A Balancing Breath: Nadi-Sodhana (Alternate Nostril Breathing)

Posted by on Sep 22, 2012

As we go about our day breathing, our breath is continuously shifting back and forth between the left and right nasal channels. Each channel is linked to the opposite brain hemisphere, right with the left and left with the right. Alternate Nostril Breathing is a pranayama practice that balances the bodies energies. Also called Nadi Shodhana or Anuloma Viloma, this technique brings oxygen to both sides of the brain improving brain function, regulating emotions, calming a busy mind, and energizing a tired body.

Start by sitting in a comfortable position on the floor or in a chair. Make sure that you are sitting up tall, shoulders aligned over the hips. You may want to sit up with the back to a wall for added support. Before you begin take a few deep breaths to center and clear the mind. Bring your right hand up to the face, placing your thumb next to your right nostril and your ring finger next to your left nostril with the index and middle fingers resting on the forehead. If you’d like, you can bring the left hand under your right elbow to provide support for the right arm. Use the thumb to close the right nostril and then slowly draw in the breath through your left nostril, then close the left nostril with the pinkie or ring finger as you exhale out through the right nostril. The next inhalation goes in the right side, then releases on the left, followed by an inhalation on the left. Continue the cycle as you exhale on the right, inhale on the right, exhale on the left, inhale on the left and so on.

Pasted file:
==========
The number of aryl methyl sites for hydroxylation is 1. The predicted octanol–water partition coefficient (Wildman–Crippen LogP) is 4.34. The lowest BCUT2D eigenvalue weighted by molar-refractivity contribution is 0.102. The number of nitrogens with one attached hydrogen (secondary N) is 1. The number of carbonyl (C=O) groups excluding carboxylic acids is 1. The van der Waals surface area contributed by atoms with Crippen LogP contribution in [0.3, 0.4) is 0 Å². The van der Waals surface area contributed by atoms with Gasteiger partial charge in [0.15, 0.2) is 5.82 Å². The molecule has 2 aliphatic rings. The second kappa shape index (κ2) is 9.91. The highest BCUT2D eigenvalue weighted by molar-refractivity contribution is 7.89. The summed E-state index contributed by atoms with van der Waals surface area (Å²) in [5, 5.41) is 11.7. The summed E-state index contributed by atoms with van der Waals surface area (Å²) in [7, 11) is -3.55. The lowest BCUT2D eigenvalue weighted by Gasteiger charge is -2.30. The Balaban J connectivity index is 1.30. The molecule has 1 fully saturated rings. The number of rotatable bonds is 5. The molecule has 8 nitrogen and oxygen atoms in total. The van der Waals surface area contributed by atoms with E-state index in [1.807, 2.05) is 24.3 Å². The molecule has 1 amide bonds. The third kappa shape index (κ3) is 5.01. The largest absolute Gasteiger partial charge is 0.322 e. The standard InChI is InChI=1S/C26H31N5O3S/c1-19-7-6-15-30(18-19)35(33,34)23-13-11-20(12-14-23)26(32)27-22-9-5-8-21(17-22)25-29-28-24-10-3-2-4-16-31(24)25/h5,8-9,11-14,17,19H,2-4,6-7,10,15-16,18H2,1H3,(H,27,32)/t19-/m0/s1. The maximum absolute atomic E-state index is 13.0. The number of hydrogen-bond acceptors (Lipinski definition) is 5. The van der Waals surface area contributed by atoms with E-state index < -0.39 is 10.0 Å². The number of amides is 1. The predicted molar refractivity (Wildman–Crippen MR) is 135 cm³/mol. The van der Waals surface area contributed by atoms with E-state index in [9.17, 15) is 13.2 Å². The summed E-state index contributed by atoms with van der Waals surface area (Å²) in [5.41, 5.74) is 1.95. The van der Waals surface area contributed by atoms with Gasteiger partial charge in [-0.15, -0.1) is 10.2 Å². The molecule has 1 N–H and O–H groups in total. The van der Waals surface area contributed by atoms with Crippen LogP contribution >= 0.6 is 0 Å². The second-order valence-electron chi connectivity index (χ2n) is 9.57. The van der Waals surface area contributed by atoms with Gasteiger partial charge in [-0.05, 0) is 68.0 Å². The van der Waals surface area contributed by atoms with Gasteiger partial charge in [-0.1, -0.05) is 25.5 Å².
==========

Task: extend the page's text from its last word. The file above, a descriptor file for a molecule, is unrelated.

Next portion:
If you are newer to the practice try it out for a couple minutes and gradually increase your practice time. As you become more comfortable with the breath you can hold the inhalation and/or the exhalation for a few counts before bringing in or releasing another breath. It is believed that the best time to practice Nadi Shodhana is during sunrise, noon, sunset, and at midnight, when energies are more balanced. It is also recommended that this pranayama technique is practiced on an empty stomach. Be kind to your nose, pressing gently on the nasal passages when you close them or avoid pressing entirely by blocking the nasal passage with the finger instead. Remember to inhale and exhale slowly and evenly.

We hope that you have enjoyed this practice. We look forward to providing more instruction on pranayama through our blog and videos.

by Ashley Freeman RYT

Ashley Freeman is a registered yoga teacher with the Yoga Alliance. Certified in Raja Yoga, her experience includes private in-home lessons, workplace wellness programs, and group instruction teaching various class formats and yoga styles. Find her on

Leave a Reply

two + = seven